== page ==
HILLSBOROUGH: School district introduces tentative 2018-19 budget

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Homeowners in both Hillsborough and Millstone should anticipate an increase in their taxes next year, after Hillsborough Township Public School District officials outlined a tentative $129.8 million budget for the 2018-19 school year.

Announced during the school board meeting Monday night, the proposed budget marks a $1.4 million increase over the 2017-18 budget of $128.3 million.

In order to support the district’s proposed budget, officials said just over $97 million will be collected from Hillsborough taxpayers. The proposed tax levy marks a 3.62 percent increase from last year’s total of $93.6 million.

Taxpayers in Millstone who send their children to the Hillsborough Township School District will also see an increase in their school tax levy from $937,312 for the 2017-18 school year to a proposed $973,336 for 2018-19, marking a 3.84 percent increase.

Just as in previous years, Superintendent Dr. Jorden Schiff said the proposed increases generally stemmed from a number of areas, including expected salary increases, healthcare costs, special education and transportation costs.

Regardless, Schiff outlined that the district spends approximately $750 less per pupil than the state average.

“If we spend what the state average is, we would have to raise our budget an additional $5.4 million,” he said.

As a result of the aforementioned rising costs, the proposed tax rate in Hillsborough will go from $1.605 per $100 of assessed property value for the 2017-18 school year to $1.607 per $100 of assessed property value for the 2018-19 school year.

If a household’s value was set at $400,000 for both years, a homeowner would have paid $6,420 for the 2017-18 school year and $6,428 for the proposed 2018-19 school tax rate.

The average home in Hillsborough is assessed at $389,303. If the home’s assessed value was the same last year, that homeowner would see their school tax bill increase from $6,248 for the 2017-18 school year to $6,256 for the 2018-19 school year.

The tax rate in Millstone will also see an increase, going from $1.750 per $100 of assessed property for 2017-18 to a proposed $1.826 per $100 of assessed property for 2018-19.

If a home in Millstone is assessed at $400,000 for both years, a homeowner could expect to pay $7,000 in the 2017-18 school year and $7,304 for the proposed 2018-19 school budget, marking an increase of $304.

Along with the increase in tax revenue, Schiff is also asking the board to consider taking the healthcare waiver, covering $1.7 million.

According to the proposed budget, the district’s general fund would increase by $2.5 million, from $122.6 million in 2017-18 to $125.2 million in 2018-19, while the district’s grants and entitlements fund could tentatively see a 14.8 percent reduction from $1.98 million to nearly $1.7 million.

The budget also sees a 21 percent reduction to the district’s repayment of the debt fund, going from $3.7 million to $2.9 million in the proposed budget.

Earlier this month, the district received $25 million in state aid, staying relatively consistent with previous budgets.

Schiff said Hillsborough was “one of the few districts in New Jersey that received very, very little additional state aid.”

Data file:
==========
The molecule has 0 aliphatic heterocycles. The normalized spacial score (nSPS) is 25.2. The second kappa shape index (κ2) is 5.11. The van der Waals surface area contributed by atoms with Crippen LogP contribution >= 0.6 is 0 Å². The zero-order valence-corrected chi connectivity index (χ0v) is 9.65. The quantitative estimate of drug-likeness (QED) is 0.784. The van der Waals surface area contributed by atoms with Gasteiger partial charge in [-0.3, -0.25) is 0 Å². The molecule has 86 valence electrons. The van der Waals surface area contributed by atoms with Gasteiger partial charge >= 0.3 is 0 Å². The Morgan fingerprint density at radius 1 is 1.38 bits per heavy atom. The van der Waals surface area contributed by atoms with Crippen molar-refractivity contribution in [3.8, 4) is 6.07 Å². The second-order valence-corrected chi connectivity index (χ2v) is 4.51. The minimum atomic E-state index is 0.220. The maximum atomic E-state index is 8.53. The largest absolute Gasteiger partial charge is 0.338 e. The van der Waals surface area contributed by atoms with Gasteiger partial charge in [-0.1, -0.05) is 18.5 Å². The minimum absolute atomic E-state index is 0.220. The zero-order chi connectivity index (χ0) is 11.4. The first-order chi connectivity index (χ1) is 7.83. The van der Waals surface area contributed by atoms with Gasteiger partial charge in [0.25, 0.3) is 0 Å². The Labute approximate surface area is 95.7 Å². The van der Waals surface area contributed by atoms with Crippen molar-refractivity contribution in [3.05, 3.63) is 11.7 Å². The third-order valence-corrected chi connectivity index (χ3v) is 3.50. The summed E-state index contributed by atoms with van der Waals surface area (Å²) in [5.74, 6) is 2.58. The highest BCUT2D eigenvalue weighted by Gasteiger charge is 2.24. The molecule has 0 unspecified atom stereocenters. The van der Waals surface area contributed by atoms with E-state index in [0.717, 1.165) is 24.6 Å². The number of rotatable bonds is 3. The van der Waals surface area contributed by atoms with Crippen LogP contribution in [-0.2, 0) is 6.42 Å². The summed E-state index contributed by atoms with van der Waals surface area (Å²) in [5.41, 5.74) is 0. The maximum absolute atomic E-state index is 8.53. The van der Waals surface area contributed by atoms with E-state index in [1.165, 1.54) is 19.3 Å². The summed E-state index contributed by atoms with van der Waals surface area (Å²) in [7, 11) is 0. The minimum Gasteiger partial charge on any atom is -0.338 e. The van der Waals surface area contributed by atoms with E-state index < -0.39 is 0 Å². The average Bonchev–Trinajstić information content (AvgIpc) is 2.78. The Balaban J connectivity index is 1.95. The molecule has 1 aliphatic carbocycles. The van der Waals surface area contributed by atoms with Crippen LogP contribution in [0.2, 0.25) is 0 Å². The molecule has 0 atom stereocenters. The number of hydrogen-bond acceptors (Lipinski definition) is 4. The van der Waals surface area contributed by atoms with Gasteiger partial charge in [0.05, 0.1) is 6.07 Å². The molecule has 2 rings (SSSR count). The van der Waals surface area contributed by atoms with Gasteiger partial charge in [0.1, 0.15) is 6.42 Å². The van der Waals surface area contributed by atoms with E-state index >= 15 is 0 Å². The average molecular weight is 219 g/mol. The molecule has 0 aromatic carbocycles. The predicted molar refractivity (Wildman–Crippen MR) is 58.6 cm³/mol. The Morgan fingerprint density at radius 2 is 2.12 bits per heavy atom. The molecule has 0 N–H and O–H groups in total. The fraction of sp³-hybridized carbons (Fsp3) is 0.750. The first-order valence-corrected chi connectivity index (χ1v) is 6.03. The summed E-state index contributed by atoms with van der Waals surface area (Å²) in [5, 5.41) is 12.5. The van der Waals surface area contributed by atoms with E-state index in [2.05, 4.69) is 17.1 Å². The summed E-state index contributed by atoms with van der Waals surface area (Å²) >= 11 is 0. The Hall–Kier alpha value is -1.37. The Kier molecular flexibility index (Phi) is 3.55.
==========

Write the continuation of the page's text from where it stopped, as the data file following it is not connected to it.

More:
“For the past seven years, for all intents and purposes, Hillsborough’s state aid has been flat while costs continue to increase,” Schiff said. “That creates a great deal of pressure on our district and on the local taxpayers.”

Schiff said the proposed budget will provide new materials for social studies, additional supplies and curriculum writing and training, among other things.

In addition, the district will also budget for additional security investments to the tune of $50,000, though how that money will be spent has not yet been determined. Schiff said the district will defer to experts for suggestions.

Schiff also outlined additional personnel covered in the current budget that will transition into the next budget: two special education teachers, a half-time preschool teacher, nine full-time equivalent instructional assistants and a half-time school nurse.

“These are positions that were budgeted for that were necessary because of individual student needs,” Schiff said. “That’s a lot of positions that need to roll over from this year into next year.”

A handful of newly budgeted positions are included in the 2018-19 budget: one special education teacher, one and a half instructional assistants, one student assistance counselor and one HVAC maintenance specialist.

The last two positions were of particular importance to the district, Schiff said, as they address specific needs.

“We heard a great deal of public comment about [a new SAC] and we’re trying to be responsive to the needs that have been addressed by our community,” Schiff said.

As for the HVAC maintenance specialist, Schiff said the need sprung from previous incidents where failing heat and air conditioning systems created difficult situations for students, staff and teachers. Once hired, the HVAC maintenance position will specialize in the district’s heating and air conditioning needs.

“We are spending a good deal contracting out a lot of those services and we’re hoping that the position will help us with more preventative maintenance work,” Schiff said.

That being said, the district will lose four teachers at Hillsborough High School and one transitional primary teacher. The superintendent said he hoped that the district would be able to avoid outright firing those positions.

“We’re going to try to deal with these reductions through attrition,” Schiff said. “We can’t guarantee that, though we anticipate that that’s how this is going to go.”

The budget will be voted on by the school board during the April 30 meeting.